Speculum imaginum veritatis occultae, exhibens symbola, emblemata, hieroglyphica, aenigmata, omni, tam materiae, quam formae varietate.

Cologne, sumptibus Ioannis Antonii Kinchii [1650] [Privilege dated 1649]


FIRST EDITION. 8vo. pp. (xlviii), 672, (lxxx), 47, (i). ✝⁸, 2✝⁴, 3✝⁸, 4✝⁴, A-2T⁸, *-3*⁸, a-b⁸, ²A-C⁸. Roman letter, some Italic and Greek. Engraved printers device on title with angels at sides and a unicorn at centre with the motto “In manibus Dei sortes meae”, foliated woodcut initials grotesque tailpieces, typographical ornaments, stamp of the‘Bibliothek Ordensseminar Geistingen Cssr Hennef’ on verso of t-p. “Seminarium Emmerami” in C19th hand on pastedown. Light age yellowing, the very rare mark or spot. A very good copy in contemporary vellum over thin boards, all edges blue.

Extremely rare first edition of this theoretical emblematical work by the German Jesuit Jacob Masen, giving a sophisticated system and comprehensive interpretation of “figurative” (metaphorical) image. As well as poetry and drama, Masen wrote works of history, criticism and theology; with Jacob Bidermann, he was one of the most important Jesuit German dramatists. “Jacob Masen was born on March 23, 1606, in Dahlem in the old duchy of Julich (Rhineland). .. For a total of some fourteen years, Masen taught poetry and rhetoric at Emmerich, Koln, Munster, and Aachen. .. for almost thirty years there was a steady stream of writings from the pen of Jacob Masen. Biographers have classified Masen’s works in various ways but generally they fall into the following classes: poetry, rhetoric history and asceticism. The poetic works include epigrams, odes epics and his most significant work, dramas, where he was a standard bearer in Jesuit theatre. Among the epics, the Sarcotis, which describes the fall of man, may have had some influence on Milton’s Paradise Lost, though no one today holds with the Scotsman, William Lauder (1753), that Milton plagiarized Masen. In dramatic poetry seven plays have come down to us and it is this area of dramatic poetry that Masen has most made his mark.” James J. Mertz ‘Jesuit Latin Poets of the 17th and 18th Centuries: An Anthology of Neo-Latin Poets.’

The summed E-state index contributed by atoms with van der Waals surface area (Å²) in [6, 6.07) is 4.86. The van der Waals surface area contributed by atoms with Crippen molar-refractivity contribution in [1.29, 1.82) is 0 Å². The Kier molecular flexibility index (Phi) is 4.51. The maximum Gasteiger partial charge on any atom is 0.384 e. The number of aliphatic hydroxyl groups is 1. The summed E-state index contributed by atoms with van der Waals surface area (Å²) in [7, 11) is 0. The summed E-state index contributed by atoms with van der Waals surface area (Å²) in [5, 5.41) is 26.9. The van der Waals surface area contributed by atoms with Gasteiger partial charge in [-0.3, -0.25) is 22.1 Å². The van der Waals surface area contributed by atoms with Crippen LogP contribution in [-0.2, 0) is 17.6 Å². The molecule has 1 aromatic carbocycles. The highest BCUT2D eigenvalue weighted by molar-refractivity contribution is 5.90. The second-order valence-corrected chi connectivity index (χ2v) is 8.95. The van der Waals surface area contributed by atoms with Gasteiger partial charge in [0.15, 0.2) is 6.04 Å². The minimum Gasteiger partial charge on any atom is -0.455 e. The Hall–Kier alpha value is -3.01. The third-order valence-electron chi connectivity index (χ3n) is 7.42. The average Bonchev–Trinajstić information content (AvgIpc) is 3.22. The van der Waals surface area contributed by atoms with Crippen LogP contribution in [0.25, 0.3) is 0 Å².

The work is mostly concerned with, (though not exclusively, as it contains some of his lyric poetry) Masen’s theory of imagery, the deciphering of hidden truths in emblems, symbols, hieroglyphics, puzzles etc. Masen uses the term ‘imago figurata’ to explain his theory of the figurative image while he excludes those emblems which do not have a transferred meaning. He is only interested in emblems that have a meaning beyond what they represent. “The conception of metaphor as a figure of thought is even more distinct in the analysis of a contemporary of Tesauro, the German Jesuit Jacob Masen, outlined in his book Speculum imaginum veritatis occultae, published in Cologne in 1650. With regards to the construction of emblematic compositions, Masen too refers to wit – or as he himself defines it, to the ‘ars nova argutiarum’ – as the highest genre of the first part of rhetoric, the inventio. It was not a question, therefore, even for Masen, of having recourse to a figure of style tied to elocution, but rather utilizing the places of comparison and contrast (similia atque contraria), which have their foundation in thought.  … Masen addresses the spectator’s deciphering of the emblem in chapter 4 of his Speculum. He identifies in the reciprocal interaction between image and epigram a relationship analogous to that which makes complementary opposites of the composition and the resolution of drama, revealing how the theatrical contradiction between appearance and substance, between figure shown and the thing signified, is concentrated and repeated in the synthesis of every emblem.” John W. O’Malley. The Jesuits II: Cultures, Sciences, and the Arts, 1540-1773

BM STC Ger. C17th III M439.


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